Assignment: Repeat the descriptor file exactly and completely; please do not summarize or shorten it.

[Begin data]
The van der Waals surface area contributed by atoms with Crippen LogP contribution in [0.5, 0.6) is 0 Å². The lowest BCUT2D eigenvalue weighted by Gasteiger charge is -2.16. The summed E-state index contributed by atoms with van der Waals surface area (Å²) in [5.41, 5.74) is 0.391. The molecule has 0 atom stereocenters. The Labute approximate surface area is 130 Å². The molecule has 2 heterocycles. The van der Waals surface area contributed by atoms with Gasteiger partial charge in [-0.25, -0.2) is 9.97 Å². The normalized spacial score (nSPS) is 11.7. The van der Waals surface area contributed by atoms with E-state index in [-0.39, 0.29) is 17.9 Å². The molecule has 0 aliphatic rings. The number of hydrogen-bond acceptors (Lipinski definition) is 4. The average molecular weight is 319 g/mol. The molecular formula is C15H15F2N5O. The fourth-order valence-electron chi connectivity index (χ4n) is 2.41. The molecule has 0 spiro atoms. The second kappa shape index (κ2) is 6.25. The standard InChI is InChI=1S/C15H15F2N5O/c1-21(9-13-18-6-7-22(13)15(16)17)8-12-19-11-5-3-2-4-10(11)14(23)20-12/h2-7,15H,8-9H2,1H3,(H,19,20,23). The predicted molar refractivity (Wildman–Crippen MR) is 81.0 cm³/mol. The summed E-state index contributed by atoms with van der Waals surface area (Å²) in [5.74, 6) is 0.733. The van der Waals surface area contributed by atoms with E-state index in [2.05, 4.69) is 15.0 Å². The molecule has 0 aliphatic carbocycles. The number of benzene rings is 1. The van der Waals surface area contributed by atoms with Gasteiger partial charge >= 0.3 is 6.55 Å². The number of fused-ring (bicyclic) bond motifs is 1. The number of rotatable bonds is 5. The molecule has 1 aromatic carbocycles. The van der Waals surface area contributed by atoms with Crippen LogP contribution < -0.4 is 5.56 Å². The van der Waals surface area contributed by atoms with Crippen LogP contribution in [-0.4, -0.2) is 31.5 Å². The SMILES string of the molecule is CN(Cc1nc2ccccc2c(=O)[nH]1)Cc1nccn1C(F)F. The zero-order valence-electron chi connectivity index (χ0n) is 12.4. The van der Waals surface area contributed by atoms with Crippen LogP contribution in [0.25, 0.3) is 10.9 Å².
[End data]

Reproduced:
The van der Waals surface area contributed by atoms with Crippen LogP contribution in [0.5, 0.6) is 0 Å². The lowest BCUT2D eigenvalue weighted by Gasteiger charge is -2.16. The summed E-state index contributed by atoms with van der Waals surface area (Å²) in [5.41, 5.74) is 0.391. The molecule has 0 atom stereocenters. The Labute approximate surface area is 130 Å². The molecule has 2 heterocycles. The van der Waals surface area contributed by atoms with Gasteiger partial charge in [-0.25, -0.2) is 9.97 Å². The normalized spacial score (nSPS) is 11.7. The van der Waals surface area contributed by atoms with E-state index in [-0.39, 0.29) is 17.9 Å². The molecule has 0 aliphatic rings. The number of hydrogen-bond acceptors (Lipinski definition) is 4. The average molecular weight is 319 g/mol. The molecular formula is C15H15F2N5O. The fourth-order valence-electron chi connectivity index (χ4n) is 2.41. The molecule has 0 spiro atoms. The second kappa shape index (κ2) is 6.25. The standard InChI is InChI=1S/C15H15F2N5O/c1-21(9-13-18-6-7-22(13)15(16)17)8-12-19-11-5-3-2-4-10(11)14(23)20-12/h2-7,15H,8-9H2,1H3,(H,19,20,23). The predicted molar refractivity (Wildman–Crippen MR) is 81.0 cm³/mol. The summed E-state index contributed by atoms with van der Waals surface area (Å²) in [5.74, 6) is 0.733. The van der Waals surface area contributed by atoms with E-state index in [2.05, 4.69) is 15.0 Å². The molecule has 0 aliphatic carbocycles. The number of benzene rings is 1. The van der Waals surface area contributed by atoms with Gasteiger partial charge >= 0.3 is 6.55 Å². The number of fused-ring (bicyclic) bond motifs is 1. The number of rotatable bonds is 5. The molecule has 1 aromatic carbocycles. The van der Waals surface area contributed by atoms with Crippen LogP contribution < -0.4 is 5.56 Å². The van der Waals surface area contributed by atoms with Crippen LogP contribution in [-0.4, -0.2) is 31.5 Å². The SMILES string of the molecule is CN(Cc1nc2ccccc2c(=O)[nH]1)Cc1nccn1C(F)F. The zero-order valence-electron chi connectivity index (χ0n) is 12.4. The van der Waals surface area contributed by atoms with Crippen LogP contribution in [0.25, 0.3) is 10.9 Å².